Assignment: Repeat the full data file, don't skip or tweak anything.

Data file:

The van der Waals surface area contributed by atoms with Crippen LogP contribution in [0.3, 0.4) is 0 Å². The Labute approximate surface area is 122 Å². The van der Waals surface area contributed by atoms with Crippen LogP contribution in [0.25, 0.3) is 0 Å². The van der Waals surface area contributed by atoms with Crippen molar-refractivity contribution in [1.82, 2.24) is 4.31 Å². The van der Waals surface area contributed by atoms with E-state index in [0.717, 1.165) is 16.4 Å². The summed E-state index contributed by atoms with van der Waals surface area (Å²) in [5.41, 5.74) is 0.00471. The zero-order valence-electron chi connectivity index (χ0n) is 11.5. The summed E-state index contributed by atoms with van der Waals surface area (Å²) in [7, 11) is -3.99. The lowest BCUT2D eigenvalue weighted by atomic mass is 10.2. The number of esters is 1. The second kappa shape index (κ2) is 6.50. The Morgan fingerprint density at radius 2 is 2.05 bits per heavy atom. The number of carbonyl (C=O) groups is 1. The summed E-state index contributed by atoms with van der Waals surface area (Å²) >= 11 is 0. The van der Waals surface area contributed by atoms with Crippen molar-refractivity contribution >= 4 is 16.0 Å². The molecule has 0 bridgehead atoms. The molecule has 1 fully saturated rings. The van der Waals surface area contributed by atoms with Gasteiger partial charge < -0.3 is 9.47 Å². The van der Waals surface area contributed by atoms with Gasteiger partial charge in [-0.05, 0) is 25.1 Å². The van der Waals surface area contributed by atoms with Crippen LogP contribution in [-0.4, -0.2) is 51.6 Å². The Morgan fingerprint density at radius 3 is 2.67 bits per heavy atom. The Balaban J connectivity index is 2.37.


The van der Waals surface area contributed by atoms with Crippen LogP contribution in [0.3, 0.4) is 0 Å². The Labute approximate surface area is 122 Å². The van der Waals surface area contributed by atoms with Crippen LogP contribution in [0.25, 0.3) is 0 Å². The van der Waals surface area contributed by atoms with Crippen molar-refractivity contribution in [1.82, 2.24) is 4.31 Å². The van der Waals surface area contributed by atoms with E-state index in [0.717, 1.165) is 16.4 Å². The summed E-state index contributed by atoms with van der Waals surface area (Å²) in [5.41, 5.74) is 0.00471. The zero-order valence-electron chi connectivity index (χ0n) is 11.5. The summed E-state index contributed by atoms with van der Waals surface area (Å²) in [7, 11) is -3.99. The lowest BCUT2D eigenvalue weighted by atomic mass is 10.2. The number of esters is 1. The second kappa shape index (κ2) is 6.50. The Morgan fingerprint density at radius 2 is 2.05 bits per heavy atom. The number of carbonyl (C=O) groups is 1. The summed E-state index contributed by atoms with van der Waals surface area (Å²) >= 11 is 0. The van der Waals surface area contributed by atoms with Crippen molar-refractivity contribution >= 4 is 16.0 Å². The molecule has 0 bridgehead atoms. The molecule has 1 fully saturated rings. The van der Waals surface area contributed by atoms with Gasteiger partial charge < -0.3 is 9.47 Å². The van der Waals surface area contributed by atoms with Gasteiger partial charge in [-0.05, 0) is 25.1 Å². The van der Waals surface area contributed by atoms with Crippen LogP contribution in [-0.4, -0.2) is 51.6 Å². The Morgan fingerprint density at radius 3 is 2.67 bits per heavy atom. The Balaban J connectivity index is 2.37.